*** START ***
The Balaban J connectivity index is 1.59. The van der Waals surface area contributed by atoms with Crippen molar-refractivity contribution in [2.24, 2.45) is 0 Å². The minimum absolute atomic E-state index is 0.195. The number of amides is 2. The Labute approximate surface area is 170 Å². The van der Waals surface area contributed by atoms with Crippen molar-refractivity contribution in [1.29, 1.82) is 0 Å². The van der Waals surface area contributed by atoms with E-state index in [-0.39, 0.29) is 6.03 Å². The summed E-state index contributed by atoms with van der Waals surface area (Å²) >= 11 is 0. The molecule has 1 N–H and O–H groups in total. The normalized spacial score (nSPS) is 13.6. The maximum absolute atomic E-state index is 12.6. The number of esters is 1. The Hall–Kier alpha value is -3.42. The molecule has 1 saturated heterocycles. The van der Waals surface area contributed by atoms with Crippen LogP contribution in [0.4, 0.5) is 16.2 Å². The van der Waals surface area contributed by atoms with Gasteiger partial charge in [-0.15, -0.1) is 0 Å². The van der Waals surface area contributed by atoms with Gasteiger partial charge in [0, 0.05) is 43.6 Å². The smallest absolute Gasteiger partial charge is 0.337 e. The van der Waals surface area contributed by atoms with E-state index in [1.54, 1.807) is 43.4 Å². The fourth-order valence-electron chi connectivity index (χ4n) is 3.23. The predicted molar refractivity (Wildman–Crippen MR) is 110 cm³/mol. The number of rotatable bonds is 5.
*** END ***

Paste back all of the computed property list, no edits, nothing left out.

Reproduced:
The Balaban J connectivity index is 1.59. The van der Waals surface area contributed by atoms with Crippen molar-refractivity contribution in [2.24, 2.45) is 0 Å². The minimum absolute atomic E-state index is 0.195. The number of amides is 2. The Labute approximate surface area is 170 Å². The van der Waals surface area contributed by atoms with Crippen molar-refractivity contribution in [1.29, 1.82) is 0 Å². The van der Waals surface area contributed by atoms with E-state index in [-0.39, 0.29) is 6.03 Å². The summed E-state index contributed by atoms with van der Waals surface area (Å²) >= 11 is 0. The molecule has 1 N–H and O–H groups in total. The normalized spacial score (nSPS) is 13.6. The maximum absolute atomic E-state index is 12.6. The number of esters is 1. The Hall–Kier alpha value is -3.42. The molecule has 1 saturated heterocycles. The van der Waals surface area contributed by atoms with Crippen LogP contribution in [0.4, 0.5) is 16.2 Å². The van der Waals surface area contributed by atoms with Gasteiger partial charge in [-0.15, -0.1) is 0 Å². The van der Waals surface area contributed by atoms with Gasteiger partial charge in [0, 0.05) is 43.6 Å². The smallest absolute Gasteiger partial charge is 0.337 e. The van der Waals surface area contributed by atoms with E-state index in [1.54, 1.807) is 43.4 Å². The fourth-order valence-electron chi connectivity index (χ4n) is 3.23. The predicted molar refractivity (Wildman–Crippen MR) is 110 cm³/mol. The number of rotatable bonds is 5.